Government Shutdown and What It Can Mean for You 

October 4, 2023

On September 28th, the federal government notified federal employees that a shutdown was seemingly imminent. However, on September 30th, the Senate approved a temporary funding bill extending the government’s operating budget for an additional 45 days. This has led to many conversations and left a lot of questions in people’s minds, most specifically: What does it mean for me if the government shuts down?

When the government shuts down, almost all federal employees would be sent home from work without pay, though some programs, such as Social Security and the post office, would not be affected as they are funded separately from the annual appropriations budget. Still, the impact of a government shutdown is far-reaching, with an estimated 2 million federal workers and 1.3 million active-duty military troops affected. 

Most of these workers would be sent home without any understanding of when they would be able to return to work. This includes approximately ⅔ of the IRS workforce. Some employees, however, will be forced to remain at work without pay, in order to support specific infrastructures related to public safety and national security.

If you’re not a federal employee or member of the military, what does this mean for you?

If the last government shutdown in 2018—which lasted for a record 34 days and involved only approximately 800,000 workers—is anything to go by, the disruption can have a significant effect throughout the nation. With less access to funds, the furloughed employees are less likely to spend in their communities, thereby impacting local businesses. As Representative Gerald E. Connolly (D-VA) recently stated to The Washington Post, “The natural reaction for most people is to pull back. You have this huge ripple effect from a shutdown that affects the economy at large.”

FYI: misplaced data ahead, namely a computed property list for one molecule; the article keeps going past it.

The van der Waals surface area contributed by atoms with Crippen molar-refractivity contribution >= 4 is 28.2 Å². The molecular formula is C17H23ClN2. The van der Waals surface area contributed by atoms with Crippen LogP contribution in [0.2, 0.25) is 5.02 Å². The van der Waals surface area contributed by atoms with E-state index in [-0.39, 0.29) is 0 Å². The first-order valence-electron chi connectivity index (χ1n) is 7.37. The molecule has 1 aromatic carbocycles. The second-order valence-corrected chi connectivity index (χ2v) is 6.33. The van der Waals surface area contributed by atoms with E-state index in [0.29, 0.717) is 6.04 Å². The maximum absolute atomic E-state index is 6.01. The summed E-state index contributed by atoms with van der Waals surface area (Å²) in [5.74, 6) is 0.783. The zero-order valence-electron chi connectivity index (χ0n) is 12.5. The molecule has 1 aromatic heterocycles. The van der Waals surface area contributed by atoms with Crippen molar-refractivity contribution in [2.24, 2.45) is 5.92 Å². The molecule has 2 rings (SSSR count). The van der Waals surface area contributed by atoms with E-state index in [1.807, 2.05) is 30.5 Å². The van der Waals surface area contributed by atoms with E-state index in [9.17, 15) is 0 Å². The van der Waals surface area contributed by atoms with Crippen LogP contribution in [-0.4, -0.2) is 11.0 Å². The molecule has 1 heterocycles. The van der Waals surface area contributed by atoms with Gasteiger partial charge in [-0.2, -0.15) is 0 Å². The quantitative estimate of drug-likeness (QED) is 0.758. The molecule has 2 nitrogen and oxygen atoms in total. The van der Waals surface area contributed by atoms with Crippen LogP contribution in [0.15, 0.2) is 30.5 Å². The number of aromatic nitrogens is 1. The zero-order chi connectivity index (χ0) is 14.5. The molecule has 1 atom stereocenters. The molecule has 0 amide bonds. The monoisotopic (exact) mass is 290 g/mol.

Additionally, it seems reasonable to expect increased delays by the IRS, and many other governmental agencies. As such, the IRS created a new contingency plan for the government shutdown, which you can read more about in this Forbes’ article by clicking here.

We can only hope that any impasse between the relevant parties is resolved as soon as possible and before the 45-day temporary funding ends, so that those most affected by the shutdown are able to remain at work and receive their income. If, however, a shutdown occurs and you are affected personally and need financial guidance on how best to navigate its impact, please reach out to your CJBS team member, today.

The CJBS Team